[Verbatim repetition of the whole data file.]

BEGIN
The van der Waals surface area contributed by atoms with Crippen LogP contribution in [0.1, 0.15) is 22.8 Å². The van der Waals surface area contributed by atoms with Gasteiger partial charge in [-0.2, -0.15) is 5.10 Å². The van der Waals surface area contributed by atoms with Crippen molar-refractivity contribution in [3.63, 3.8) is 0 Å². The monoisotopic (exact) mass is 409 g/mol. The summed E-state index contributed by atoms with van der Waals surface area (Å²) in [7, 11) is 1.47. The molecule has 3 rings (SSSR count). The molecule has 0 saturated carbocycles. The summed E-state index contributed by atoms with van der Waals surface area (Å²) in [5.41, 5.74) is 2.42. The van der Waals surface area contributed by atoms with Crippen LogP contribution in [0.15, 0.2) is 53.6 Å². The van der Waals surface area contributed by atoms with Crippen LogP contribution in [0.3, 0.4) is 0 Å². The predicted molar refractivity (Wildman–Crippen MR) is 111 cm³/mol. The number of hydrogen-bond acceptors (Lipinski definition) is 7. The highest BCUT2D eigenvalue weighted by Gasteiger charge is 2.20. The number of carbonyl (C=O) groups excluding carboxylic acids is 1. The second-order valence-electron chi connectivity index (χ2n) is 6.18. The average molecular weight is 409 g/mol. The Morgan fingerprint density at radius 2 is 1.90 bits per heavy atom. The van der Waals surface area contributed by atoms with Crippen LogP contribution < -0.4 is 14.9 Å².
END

The van der Waals surface area contributed by atoms with Crippen LogP contribution in [0.1, 0.15) is 22.8 Å². The van der Waals surface area contributed by atoms with Gasteiger partial charge in [-0.2, -0.15) is 5.10 Å². The van der Waals surface area contributed by atoms with Crippen molar-refractivity contribution in [3.63, 3.8) is 0 Å². The monoisotopic (exact) mass is 409 g/mol. The summed E-state index contributed by atoms with van der Waals surface area (Å²) in [7, 11) is 1.47. The molecule has 3 rings (SSSR count). The molecule has 0 saturated carbocycles. The summed E-state index contributed by atoms with van der Waals surface area (Å²) in [5.41, 5.74) is 2.42. The van der Waals surface area contributed by atoms with Crippen LogP contribution in [0.15, 0.2) is 53.6 Å². The van der Waals surface area contributed by atoms with Crippen LogP contribution in [0.3, 0.4) is 0 Å². The predicted molar refractivity (Wildman–Crippen MR) is 111 cm³/mol. The number of hydrogen-bond acceptors (Lipinski definition) is 7. The highest BCUT2D eigenvalue weighted by Gasteiger charge is 2.20. The number of carbonyl (C=O) groups excluding carboxylic acids is 1. The second-order valence-electron chi connectivity index (χ2n) is 6.18. The average molecular weight is 409 g/mol. The Morgan fingerprint density at radius 2 is 1.90 bits per heavy atom. The van der Waals surface area contributed by atoms with Crippen LogP contribution < -0.4 is 14.9 Å².